Here’s a bit of action, almost at random:
“The big man’s hand tightening around the M-16’s pistol grip, the large muscles of his forearm in sharp relief. He moved the flash suppressor fractionally above Joe’s head and fired the remainder of the 30-round magazine, the barrel climbing as the rounds cracked into the darkness.
“Cordite reeked in the yellow light.”
And some scenery from another section:
“The air was heavy with the smell of dust and pine, deep blue sky between the trees. Flies and other flying bugs flew through shafts of light and dust.”
Much of the wisdom and message of the book comes through memories of older and wiser men: “The Gunny had trained them to think about perspective. The perspective of the people they were tasked to kill: tough mountain people fighting the latest in a series of foreign invasions that stretched back through all of recorded history. He didn’t understand them. Didn’t want to understand them. Didn’t understand their politics or their religion or their culture. Didn’t want to. Perspective is not the same thing as understanding, the Gunny had explained. Perspective is all about balance. Perspective is about seeing your weaknesses through someone else’s eyes. Proper perspective is what will keep you people alive.”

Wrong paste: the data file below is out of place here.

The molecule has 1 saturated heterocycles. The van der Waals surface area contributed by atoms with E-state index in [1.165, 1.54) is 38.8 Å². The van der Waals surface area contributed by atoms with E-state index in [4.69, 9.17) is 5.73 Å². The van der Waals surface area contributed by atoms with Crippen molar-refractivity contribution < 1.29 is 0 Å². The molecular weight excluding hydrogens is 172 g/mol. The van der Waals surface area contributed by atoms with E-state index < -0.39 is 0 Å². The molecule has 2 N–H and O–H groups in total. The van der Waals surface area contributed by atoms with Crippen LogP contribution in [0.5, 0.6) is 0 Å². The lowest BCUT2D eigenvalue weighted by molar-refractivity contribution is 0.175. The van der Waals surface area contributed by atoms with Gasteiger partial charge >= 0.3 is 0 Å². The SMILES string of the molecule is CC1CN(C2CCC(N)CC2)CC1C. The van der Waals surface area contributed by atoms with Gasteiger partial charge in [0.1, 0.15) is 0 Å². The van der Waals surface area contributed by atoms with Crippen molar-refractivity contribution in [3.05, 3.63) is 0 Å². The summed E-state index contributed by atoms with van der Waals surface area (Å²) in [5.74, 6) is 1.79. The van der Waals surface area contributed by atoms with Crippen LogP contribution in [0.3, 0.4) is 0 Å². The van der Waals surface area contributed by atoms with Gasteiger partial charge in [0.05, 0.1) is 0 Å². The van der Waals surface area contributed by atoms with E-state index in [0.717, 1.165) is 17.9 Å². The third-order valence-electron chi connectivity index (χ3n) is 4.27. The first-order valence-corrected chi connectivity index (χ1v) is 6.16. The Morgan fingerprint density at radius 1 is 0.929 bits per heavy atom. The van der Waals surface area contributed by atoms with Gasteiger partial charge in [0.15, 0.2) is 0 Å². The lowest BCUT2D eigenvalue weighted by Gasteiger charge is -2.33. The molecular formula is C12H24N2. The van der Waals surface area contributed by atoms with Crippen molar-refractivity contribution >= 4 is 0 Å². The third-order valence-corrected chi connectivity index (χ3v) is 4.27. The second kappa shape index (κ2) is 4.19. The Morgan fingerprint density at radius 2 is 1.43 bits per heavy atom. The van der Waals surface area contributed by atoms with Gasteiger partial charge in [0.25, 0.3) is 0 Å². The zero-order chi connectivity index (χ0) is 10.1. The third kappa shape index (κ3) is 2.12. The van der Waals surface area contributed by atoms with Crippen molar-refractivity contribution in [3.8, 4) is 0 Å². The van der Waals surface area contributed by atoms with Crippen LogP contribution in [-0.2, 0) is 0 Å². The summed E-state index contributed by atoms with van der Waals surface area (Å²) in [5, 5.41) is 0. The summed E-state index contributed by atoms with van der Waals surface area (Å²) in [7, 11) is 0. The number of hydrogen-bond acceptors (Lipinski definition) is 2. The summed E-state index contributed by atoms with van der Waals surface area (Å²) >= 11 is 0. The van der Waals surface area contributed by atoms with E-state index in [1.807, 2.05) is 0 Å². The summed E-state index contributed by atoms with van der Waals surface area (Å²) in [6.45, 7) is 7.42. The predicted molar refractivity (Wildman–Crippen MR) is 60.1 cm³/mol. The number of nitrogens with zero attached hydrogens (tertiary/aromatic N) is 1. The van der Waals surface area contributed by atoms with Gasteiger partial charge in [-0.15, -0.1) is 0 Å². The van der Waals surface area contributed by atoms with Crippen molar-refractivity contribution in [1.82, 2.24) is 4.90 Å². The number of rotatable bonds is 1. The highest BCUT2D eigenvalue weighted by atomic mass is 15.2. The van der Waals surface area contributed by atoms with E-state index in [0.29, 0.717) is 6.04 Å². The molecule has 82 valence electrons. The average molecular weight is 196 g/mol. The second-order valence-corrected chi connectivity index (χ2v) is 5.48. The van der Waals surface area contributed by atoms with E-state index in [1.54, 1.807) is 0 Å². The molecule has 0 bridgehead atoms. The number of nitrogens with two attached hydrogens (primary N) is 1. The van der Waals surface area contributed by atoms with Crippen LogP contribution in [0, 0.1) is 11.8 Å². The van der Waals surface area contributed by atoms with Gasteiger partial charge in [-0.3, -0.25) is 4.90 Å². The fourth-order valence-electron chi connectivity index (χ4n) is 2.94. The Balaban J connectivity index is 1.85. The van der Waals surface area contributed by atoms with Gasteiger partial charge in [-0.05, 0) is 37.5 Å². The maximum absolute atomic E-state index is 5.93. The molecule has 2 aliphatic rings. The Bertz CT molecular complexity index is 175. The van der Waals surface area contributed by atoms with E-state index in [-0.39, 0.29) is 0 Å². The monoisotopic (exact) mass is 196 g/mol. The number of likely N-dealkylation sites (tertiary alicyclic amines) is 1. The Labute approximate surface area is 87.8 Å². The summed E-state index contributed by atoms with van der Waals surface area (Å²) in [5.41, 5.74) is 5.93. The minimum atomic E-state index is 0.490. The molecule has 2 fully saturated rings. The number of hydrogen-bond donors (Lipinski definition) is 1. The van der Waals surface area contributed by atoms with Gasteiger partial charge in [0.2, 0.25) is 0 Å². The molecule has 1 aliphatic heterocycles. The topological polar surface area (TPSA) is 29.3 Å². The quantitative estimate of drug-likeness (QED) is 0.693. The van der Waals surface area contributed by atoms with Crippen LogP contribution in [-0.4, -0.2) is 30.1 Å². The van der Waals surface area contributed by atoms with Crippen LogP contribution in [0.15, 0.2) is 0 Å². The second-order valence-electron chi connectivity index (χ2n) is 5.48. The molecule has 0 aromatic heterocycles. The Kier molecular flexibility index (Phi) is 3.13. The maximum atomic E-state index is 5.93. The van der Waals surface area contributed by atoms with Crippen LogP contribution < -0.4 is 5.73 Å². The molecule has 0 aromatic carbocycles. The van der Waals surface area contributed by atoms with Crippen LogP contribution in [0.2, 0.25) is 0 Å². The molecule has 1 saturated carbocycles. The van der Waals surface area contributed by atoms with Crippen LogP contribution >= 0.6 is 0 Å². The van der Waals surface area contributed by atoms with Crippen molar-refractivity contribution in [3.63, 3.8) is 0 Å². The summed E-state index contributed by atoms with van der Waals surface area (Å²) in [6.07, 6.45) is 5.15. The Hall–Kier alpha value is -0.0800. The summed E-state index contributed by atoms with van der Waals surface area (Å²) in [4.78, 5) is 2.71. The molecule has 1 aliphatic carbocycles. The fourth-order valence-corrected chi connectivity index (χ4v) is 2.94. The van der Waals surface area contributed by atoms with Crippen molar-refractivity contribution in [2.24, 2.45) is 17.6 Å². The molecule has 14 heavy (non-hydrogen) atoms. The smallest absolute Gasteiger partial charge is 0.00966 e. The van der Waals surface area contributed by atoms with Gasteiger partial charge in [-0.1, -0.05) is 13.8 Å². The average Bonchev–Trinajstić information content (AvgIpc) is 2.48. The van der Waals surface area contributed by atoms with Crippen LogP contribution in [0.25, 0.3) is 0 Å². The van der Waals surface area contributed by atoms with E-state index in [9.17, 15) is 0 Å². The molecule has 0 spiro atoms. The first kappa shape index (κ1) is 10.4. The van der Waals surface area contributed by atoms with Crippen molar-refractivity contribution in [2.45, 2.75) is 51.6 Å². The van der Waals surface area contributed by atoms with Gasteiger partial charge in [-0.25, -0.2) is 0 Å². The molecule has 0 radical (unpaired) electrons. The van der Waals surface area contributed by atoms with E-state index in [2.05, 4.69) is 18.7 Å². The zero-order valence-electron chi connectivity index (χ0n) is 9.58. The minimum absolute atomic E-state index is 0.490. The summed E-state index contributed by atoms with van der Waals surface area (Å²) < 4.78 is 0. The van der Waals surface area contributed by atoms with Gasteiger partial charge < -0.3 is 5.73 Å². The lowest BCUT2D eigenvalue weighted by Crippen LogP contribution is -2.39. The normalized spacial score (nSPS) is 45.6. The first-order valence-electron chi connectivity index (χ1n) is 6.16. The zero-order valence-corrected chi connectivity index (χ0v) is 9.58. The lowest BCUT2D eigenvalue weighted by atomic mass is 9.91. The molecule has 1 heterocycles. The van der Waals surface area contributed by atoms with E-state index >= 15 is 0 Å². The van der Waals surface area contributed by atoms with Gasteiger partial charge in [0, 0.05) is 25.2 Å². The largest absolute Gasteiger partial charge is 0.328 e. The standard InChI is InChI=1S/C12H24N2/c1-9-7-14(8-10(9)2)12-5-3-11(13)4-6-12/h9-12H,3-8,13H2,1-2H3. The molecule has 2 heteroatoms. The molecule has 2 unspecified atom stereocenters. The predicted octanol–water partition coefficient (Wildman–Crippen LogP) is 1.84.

All this is about indigenous people. The universal is conveyed through the particularity of Joe Big Snake’s Blackfeet warrior heritage -- not James Willard Schultz adventures, but the real and anchored guidance of his older relatives. Plan ahead. Cache supplies. Know the terrain. Keep your weapons clean. When it all goes apeshit, trust your gut. But then there is the Great Unseeable Mystic Mystery that even science tries to tell us is really there (heard of “dark matter”?) -- though few listen. Not everyone feels it.
The tipping point of the story is a dream sequence about the rattlesnake as a protective spirit, which Joe Big experiences, sweats out, and accepts. After that it is the awareness of family and the ambiguity of what protection really means that is always in the background through a long chase scene, inventive and detailed, demonstrating that not even helicopters and drones are a match for people who belong to their land. But the vulnerability of family is always there.
I hesitate to review this book in this way because I’m discovering that a lot of people are so frightened of the reality of the modern world that they will attack and deny the idea. This could frighten them more. Just enjoy the rousing cop story with military overtones in the Flathead Valley. Oh, and “murder of . . .” is supposed to be “murder of ravens” indicating a flock. I don’t know why the switch to wolves. My bad. Probably.
Many people are aware of the veterans living on the street, the veterans struggling with PTSD and organic brain damage, the families suffering, and the price of losing so many young strong bright people. We have still not come anywhere near digesting what it means for us that they have returned after having seen a different world. Or what it means to have so much secret money and power invested in professional soldiers essentially for hire. Check the news every morning and you’ll begin to see. Until all that turns on us.